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Family Dynamics and Perceptions of Poverty and Gender in Mozambique

Ana Loforte


Published in: Outras Vozes n° 28, supplement, November 2009


The purpose of this article is to look at perceptions of poverty in the light of gender structures, based on research done by DAA1. The target focus groups for interviews were women and men, households headed by orphans or that included orphans, male headed households, female headed households and also households of recent immigrants, always taking care to ensure gender equilibrium – intentionally, in order to include different levels of stratification.

As social relations have a strong effect on human action, the unit of analysis was the household in all its dynamic aspects and as a decision-making space in the context of these same relations. As a backdrop, there was also the idea that the way the family is constituted, is based on a relational and hierarchical view of the world.

The strategy used was to make an inventory of the households’ networks of kinship and neighbours, as these networks comprise forms of social organization in the places studied. This differentiated framework of different informants made the analysis complex and provided more information that permitted a broader construction of the context surrounding the informants.

We are looking at families within communities and their networks, where the concept of poverty acquires a variety of usages and itineraries. According to Geertz (1998) the act of classifying the world, of building, for example, a concept such as poverty, becomes an act of trading the symbolic forms available in communities. We think that, in order to explain customs, the coming and going of this traffic, we must analyze the communities within which the symbolic forms are available. In the case proposed by Geertz, this analysis does not necessarily mean describing their social structure, but rather concentrating on the norms that organize them and put them in touch with others.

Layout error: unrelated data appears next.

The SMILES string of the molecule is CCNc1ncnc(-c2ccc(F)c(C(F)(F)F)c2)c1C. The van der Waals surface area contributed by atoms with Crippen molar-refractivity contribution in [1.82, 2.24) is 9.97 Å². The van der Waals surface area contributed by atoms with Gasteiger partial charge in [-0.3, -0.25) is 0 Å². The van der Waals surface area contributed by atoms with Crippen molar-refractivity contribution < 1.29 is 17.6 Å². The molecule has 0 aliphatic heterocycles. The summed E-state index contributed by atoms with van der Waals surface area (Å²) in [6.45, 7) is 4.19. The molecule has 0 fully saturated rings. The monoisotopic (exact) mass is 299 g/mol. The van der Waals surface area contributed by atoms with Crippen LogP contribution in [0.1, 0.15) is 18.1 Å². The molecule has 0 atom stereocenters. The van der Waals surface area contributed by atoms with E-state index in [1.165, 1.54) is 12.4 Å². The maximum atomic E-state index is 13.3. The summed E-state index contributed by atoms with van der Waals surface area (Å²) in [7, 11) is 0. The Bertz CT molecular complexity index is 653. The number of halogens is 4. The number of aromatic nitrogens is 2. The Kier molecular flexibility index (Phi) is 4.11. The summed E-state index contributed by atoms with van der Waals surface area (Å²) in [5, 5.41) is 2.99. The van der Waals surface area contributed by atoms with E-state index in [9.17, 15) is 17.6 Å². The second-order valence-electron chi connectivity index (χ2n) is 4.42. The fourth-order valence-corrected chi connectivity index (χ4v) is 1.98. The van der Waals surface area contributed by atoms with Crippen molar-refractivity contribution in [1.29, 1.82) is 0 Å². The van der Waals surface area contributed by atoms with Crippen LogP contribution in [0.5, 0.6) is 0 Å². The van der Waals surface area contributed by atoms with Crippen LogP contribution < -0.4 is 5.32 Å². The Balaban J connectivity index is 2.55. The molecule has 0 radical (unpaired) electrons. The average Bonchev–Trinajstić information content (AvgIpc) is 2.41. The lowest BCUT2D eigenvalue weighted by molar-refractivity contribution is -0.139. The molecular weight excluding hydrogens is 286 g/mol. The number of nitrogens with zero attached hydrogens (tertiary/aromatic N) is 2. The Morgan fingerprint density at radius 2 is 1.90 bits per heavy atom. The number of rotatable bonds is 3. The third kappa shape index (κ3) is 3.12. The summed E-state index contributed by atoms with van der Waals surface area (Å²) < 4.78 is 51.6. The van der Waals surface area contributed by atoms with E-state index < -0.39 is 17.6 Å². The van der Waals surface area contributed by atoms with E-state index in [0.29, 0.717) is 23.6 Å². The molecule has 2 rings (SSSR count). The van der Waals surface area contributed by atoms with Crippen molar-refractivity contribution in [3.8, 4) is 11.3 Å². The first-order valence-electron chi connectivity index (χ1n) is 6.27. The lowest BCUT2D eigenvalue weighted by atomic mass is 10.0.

Care was also taken to include the experience of women, in order to reveal other dimensions of the reality from which they are usually excluded. This is because, as relatively marginal informants, they reflect more on the society where they live, their social rules and standards, precisely because they often question them. With this in mind, we sought to develop an approach that tried to understand how men and women produce and take ownership of models that explain categories of poverty, based on their concrete social experience.

The theoretical approach focuses on the fact that individuals act and respond according to their emic2 perceptions of their socio-economic position and that social asymmetries are relevant dimensions of structure and action (Bourdieu, 1990).

The analysis of the data collected was based on the concept that relations between men and women are socially built, constantly negotiated power relations, and this results in sharing, inequalities and differences. When incorporating the gender category, the social and symbolic dimension of the difference was emphasized, in order to be able to deconstruct male/female polarity and make these notions plural. (Butler, 2001; Scott, 1988).

Some initiatives to fight poverty in Mozambique

Absolute Poverty Reduction Action Plans (PARPA)